North Korea – Photo Tip

Photo Tip: Play by the rules to gain trust

The "Arirang" gymnastic and artistic performance involves at least 80,000 participants and is recognized by Guinness Book of Records as the world’s largest. Thousands of children flip cards in unison to make images such as this one of the two pistols used by Kim Il Sung when he founded the Anti-Japanese People’s Guerrilla Army in 1932.

Photo by Robert van Sluis

North Korea – Photo Tip

Photo Tip: Play by the rules to gain trust

When we exited North Korea, the border guards deleted photos from other people’s cameras, but not mine. It was a sort of random inspection.

Robert van Sluis
Robert van Sluis Travel Photographer

Our guides always gave clear instructions when we could or could not photograph, even as we were riding the bus. I gained trust with them by always asking if it was OK and, with trust established, they were not bothered too much by my photography.

At the beginning, I also did not take my 200mm lens out and when I did, I let them see what I was shooting. They did not want us to take photos of the poorer aspects of the countryside, but my photos of weather-worn city apartments were fine.

Photos of the military, even when enjoying themselves at the fun fair, are definitely not OK, but I never felt threatened and taking photos was much easier than I expected.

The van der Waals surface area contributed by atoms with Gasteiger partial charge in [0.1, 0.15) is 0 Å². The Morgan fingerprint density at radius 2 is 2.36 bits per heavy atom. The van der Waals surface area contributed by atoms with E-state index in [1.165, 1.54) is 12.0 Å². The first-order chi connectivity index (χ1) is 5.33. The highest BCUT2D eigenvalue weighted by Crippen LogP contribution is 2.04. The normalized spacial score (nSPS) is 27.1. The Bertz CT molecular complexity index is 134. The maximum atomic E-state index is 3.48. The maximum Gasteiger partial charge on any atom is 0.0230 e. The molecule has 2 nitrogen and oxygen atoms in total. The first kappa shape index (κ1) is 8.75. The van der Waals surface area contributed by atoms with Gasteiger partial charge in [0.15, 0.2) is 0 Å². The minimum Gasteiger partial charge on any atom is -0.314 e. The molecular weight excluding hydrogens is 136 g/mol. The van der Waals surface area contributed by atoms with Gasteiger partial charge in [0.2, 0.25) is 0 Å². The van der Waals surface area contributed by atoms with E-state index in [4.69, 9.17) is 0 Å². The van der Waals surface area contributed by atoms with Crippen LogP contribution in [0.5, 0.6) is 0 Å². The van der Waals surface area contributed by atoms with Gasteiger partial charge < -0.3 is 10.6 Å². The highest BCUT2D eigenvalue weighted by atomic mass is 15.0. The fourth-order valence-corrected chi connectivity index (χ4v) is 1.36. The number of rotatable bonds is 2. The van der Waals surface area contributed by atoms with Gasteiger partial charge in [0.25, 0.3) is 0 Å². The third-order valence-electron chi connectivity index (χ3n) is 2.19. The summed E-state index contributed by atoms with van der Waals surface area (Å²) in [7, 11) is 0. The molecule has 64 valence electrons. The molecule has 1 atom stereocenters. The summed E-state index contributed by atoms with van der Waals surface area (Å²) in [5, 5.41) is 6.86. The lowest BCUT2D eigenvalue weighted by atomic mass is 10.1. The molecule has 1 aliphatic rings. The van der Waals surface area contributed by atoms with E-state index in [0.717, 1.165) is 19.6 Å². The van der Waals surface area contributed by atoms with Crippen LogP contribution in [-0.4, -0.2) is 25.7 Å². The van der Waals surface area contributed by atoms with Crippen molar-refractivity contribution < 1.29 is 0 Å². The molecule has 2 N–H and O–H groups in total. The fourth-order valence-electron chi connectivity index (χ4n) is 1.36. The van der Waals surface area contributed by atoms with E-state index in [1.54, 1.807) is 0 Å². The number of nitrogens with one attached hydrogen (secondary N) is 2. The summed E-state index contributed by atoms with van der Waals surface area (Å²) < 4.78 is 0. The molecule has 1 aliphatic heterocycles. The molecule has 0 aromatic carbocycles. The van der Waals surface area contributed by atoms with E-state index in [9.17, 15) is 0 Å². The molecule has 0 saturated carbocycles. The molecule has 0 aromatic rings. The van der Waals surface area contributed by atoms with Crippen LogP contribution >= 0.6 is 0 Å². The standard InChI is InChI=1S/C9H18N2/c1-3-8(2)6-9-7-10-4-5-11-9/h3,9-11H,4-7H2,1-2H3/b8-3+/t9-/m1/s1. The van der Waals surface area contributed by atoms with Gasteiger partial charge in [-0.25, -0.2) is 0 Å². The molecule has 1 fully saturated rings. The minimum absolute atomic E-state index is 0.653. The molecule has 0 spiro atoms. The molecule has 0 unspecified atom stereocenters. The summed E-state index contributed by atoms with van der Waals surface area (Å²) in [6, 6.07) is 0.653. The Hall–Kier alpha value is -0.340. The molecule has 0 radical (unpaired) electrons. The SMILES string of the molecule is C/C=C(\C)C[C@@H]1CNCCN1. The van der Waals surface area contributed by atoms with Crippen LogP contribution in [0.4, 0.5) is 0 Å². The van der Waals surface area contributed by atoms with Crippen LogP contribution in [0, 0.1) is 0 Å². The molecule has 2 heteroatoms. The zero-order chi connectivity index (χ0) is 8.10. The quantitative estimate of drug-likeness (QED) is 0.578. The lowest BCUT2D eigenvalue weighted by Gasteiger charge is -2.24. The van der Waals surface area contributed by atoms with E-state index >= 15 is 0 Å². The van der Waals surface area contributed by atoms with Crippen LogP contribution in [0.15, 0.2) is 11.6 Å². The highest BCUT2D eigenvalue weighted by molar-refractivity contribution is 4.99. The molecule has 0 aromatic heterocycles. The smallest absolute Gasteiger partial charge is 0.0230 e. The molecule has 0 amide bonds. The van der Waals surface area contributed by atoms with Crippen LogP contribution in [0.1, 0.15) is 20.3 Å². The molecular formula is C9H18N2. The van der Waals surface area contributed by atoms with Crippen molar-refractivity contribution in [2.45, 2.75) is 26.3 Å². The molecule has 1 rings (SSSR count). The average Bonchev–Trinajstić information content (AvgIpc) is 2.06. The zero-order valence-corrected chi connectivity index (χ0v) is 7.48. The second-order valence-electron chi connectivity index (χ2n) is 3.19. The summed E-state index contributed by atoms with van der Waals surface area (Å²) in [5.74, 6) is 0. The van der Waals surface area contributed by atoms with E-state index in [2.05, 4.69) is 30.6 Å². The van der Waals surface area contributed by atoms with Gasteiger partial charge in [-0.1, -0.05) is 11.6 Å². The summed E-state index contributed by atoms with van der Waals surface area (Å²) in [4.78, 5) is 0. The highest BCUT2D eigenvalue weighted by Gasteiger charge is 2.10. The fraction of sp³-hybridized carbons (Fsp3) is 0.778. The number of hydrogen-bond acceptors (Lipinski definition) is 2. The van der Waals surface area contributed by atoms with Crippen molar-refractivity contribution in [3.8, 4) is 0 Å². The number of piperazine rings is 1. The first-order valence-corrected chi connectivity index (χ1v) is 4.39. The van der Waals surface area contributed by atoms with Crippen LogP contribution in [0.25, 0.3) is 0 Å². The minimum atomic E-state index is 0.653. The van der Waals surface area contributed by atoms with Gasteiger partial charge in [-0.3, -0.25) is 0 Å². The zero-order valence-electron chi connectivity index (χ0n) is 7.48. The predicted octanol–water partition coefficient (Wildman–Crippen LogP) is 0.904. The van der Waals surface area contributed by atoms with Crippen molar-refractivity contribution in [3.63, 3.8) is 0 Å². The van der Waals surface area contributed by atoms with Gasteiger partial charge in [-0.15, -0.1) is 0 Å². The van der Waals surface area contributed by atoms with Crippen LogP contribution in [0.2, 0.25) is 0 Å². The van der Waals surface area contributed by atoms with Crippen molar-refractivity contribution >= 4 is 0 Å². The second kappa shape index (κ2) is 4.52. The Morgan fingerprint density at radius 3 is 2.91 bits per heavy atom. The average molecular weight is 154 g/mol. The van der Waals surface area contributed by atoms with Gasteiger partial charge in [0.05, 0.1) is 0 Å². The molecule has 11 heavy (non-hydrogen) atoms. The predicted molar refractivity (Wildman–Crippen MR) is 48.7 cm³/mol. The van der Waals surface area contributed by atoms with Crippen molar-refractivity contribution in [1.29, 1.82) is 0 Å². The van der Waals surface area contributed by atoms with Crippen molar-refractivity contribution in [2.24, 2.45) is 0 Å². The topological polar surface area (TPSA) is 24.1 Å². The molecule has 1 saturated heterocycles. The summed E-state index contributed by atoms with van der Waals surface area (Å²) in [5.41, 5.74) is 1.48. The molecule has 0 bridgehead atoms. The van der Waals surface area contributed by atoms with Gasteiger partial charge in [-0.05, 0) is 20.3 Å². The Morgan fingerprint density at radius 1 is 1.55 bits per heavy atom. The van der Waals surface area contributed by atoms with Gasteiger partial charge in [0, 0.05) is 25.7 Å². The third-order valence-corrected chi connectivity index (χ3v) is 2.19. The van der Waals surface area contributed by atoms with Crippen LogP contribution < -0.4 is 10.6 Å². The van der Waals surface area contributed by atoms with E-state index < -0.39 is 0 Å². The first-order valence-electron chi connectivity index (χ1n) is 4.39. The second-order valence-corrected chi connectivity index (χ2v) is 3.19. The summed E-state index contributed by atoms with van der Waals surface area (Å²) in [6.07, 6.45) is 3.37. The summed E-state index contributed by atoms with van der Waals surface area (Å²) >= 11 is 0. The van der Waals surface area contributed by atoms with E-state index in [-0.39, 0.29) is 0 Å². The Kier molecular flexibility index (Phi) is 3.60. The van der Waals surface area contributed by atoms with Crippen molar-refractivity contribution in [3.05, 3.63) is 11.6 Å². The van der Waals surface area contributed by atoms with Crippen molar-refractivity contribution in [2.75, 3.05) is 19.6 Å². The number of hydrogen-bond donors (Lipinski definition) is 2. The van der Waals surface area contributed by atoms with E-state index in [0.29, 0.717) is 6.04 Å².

At the Arirang Games, the main challenge was the changing light. Sometimes the stadium was so brightly lit, it was OK at ISO 200, other times it was very dark, with one spotlight on a singer. It was helpful to go a second time, when I knew what to expect and could anticipate the shot by changing lens or ISO. It was an amazing sight; you know you are seeing something you cannot see anywhere else in the world.

The mass games feature two stories, one telling the country’s political history and the other a...

The mass games feature two stories, one telling the country’s political history and the other a classical story based on “Arirang”, a popular Korean folk song. It tells of a heart-broken woman who still hopes her lover will return, a metaphor for the break-up of Korea. Photo by Robert van Sluis

Robert van Sluis

Robert van Sluis

The mass games feature two stories, one telling the country’s political history and the other a classical story based on “Arirang”, a popular Korean folk song. It tells of a heart-broken woman who still hopes her lover will return, a metaphor for the break-up of Korea.